When he started out as Queensland’s government chief information officer, Andrew Mills decided that seeing was believing and bought a simulated phishing tool for agencies so they could find out how staff would fare in an attempted attack.
Mills bought the Threatsim product with a central pool of licences, and distributed it to government execs as part of the state’s preparation for Brisbane's 2014 G20 summit.
The GCIO’s office told iTnews the purpose of the exercise was for "agencies to better understand their risk position” but officials weren’t required to disclose the results of their internal tests, so we will never know how the state’s office staff actually performed.
Much more recently, however, the state government did learn just how porous its networks could be to a determined attacker.
In November last year assailants breached the websites of Queensland’s Department of Education and TAFE, with officials only discovering the intrusion when the purported hackers made contact.
The attack saw years worth of complaints and feedback data from students and teachers accessed by the intruders.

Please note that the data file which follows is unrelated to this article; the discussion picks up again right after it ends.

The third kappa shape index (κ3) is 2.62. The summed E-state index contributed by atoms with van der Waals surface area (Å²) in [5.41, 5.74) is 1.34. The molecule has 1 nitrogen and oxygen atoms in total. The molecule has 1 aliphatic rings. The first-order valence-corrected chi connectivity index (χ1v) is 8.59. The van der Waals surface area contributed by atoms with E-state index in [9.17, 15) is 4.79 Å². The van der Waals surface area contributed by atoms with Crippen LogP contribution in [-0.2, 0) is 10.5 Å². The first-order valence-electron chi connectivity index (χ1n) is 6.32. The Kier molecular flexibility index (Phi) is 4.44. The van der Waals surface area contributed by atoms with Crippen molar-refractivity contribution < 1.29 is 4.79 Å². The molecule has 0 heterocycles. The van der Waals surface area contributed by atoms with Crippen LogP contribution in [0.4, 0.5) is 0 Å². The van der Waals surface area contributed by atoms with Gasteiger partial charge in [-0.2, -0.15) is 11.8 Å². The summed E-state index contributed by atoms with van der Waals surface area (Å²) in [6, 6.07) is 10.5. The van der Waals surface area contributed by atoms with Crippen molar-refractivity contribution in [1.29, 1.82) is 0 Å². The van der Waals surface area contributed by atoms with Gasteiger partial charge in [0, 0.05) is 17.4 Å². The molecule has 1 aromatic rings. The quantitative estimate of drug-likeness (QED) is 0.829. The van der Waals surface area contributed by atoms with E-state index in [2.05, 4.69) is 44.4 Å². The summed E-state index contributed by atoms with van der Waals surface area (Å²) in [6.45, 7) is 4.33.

In response to the very public wake-up call, the government has since announced it will invest $12.5 million over four years into setting up a dedicated information protection unit within the government chief information office.
Mills told parliament this week that the unit forms part of Queensland’s revised approach to galvanising its perimeter and stepping up monitoring to keep up with increasingly effective would-be hackers.
He said phishing and online fraud was becoming far more sophisticated - like emails purportedly from a director-general’s account directing finance staff to pay a particular invoice to a particular bank account - and have already swept up some smaller agencies in their criminal pursuit.
“In the industry they say that for every person working in the enterprise on cyber security there are five people trying to break into their systems,” he briefed MPs.
He warned the government “will never be able to prevent” the kind of attack that befell the Education department from happening again, but the GCIO cyber security team would step up efforts in detection and monitoring over the next 12 months to respond quickly to the 20 percent of attacks that are impossible to stop at the front door.
Mills said infosec was developing much more of a black market emphasis over time.
“It used to be about hacktivists trying to embarrass you by putting porn on your website. Now it is becoming more criminal. They’re after your money and they want to sell your data,” he said.